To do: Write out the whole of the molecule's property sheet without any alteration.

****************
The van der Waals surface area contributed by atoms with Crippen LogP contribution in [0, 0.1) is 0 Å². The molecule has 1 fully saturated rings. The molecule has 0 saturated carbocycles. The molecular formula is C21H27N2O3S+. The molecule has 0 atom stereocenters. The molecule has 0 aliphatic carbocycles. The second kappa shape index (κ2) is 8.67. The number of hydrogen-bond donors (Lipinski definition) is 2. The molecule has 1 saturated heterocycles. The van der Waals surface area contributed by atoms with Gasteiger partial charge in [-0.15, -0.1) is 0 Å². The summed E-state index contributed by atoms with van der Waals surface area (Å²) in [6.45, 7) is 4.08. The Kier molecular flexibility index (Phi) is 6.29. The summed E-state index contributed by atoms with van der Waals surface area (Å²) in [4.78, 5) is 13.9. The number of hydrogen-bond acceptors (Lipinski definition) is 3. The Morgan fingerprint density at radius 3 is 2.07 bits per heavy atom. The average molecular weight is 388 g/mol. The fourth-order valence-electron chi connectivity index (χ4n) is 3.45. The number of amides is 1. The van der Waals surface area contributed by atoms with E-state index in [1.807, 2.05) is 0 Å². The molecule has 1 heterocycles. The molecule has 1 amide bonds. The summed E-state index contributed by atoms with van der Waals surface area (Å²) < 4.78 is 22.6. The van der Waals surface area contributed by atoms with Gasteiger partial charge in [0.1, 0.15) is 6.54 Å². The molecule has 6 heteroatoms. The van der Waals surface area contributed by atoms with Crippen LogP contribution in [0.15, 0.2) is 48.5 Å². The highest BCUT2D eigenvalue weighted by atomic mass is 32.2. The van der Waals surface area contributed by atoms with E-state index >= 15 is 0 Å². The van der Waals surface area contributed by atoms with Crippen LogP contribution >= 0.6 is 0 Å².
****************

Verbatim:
The van der Waals surface area contributed by atoms with Crippen LogP contribution in [0, 0.1) is 0 Å². The molecule has 1 fully saturated rings. The molecule has 0 saturated carbocycles. The molecular formula is C21H27N2O3S+. The molecule has 0 atom stereocenters. The molecule has 0 aliphatic carbocycles. The second kappa shape index (κ2) is 8.67. The number of hydrogen-bond donors (Lipinski definition) is 2. The molecule has 1 saturated heterocycles. The van der Waals surface area contributed by atoms with Gasteiger partial charge in [-0.15, -0.1) is 0 Å². The summed E-state index contributed by atoms with van der Waals surface area (Å²) in [6.45, 7) is 4.08. The Kier molecular flexibility index (Phi) is 6.29. The summed E-state index contributed by atoms with van der Waals surface area (Å²) in [4.78, 5) is 13.9. The number of hydrogen-bond acceptors (Lipinski definition) is 3. The Morgan fingerprint density at radius 3 is 2.07 bits per heavy atom. The average molecular weight is 388 g/mol. The fourth-order valence-electron chi connectivity index (χ4n) is 3.45. The number of amides is 1. The van der Waals surface area contributed by atoms with E-state index in [1.807, 2.05) is 0 Å². The molecule has 1 heterocycles. The molecule has 1 amide bonds. The summed E-state index contributed by atoms with van der Waals surface area (Å²) < 4.78 is 22.6. The van der Waals surface area contributed by atoms with Gasteiger partial charge in [0.1, 0.15) is 6.54 Å². The molecule has 6 heteroatoms. The van der Waals surface area contributed by atoms with Crippen LogP contribution in [0.15, 0.2) is 48.5 Å². The highest BCUT2D eigenvalue weighted by atomic mass is 32.2. The van der Waals surface area contributed by atoms with E-state index >= 15 is 0 Å². The van der Waals surface area contributed by atoms with Crippen LogP contribution >= 0.6 is 0 Å².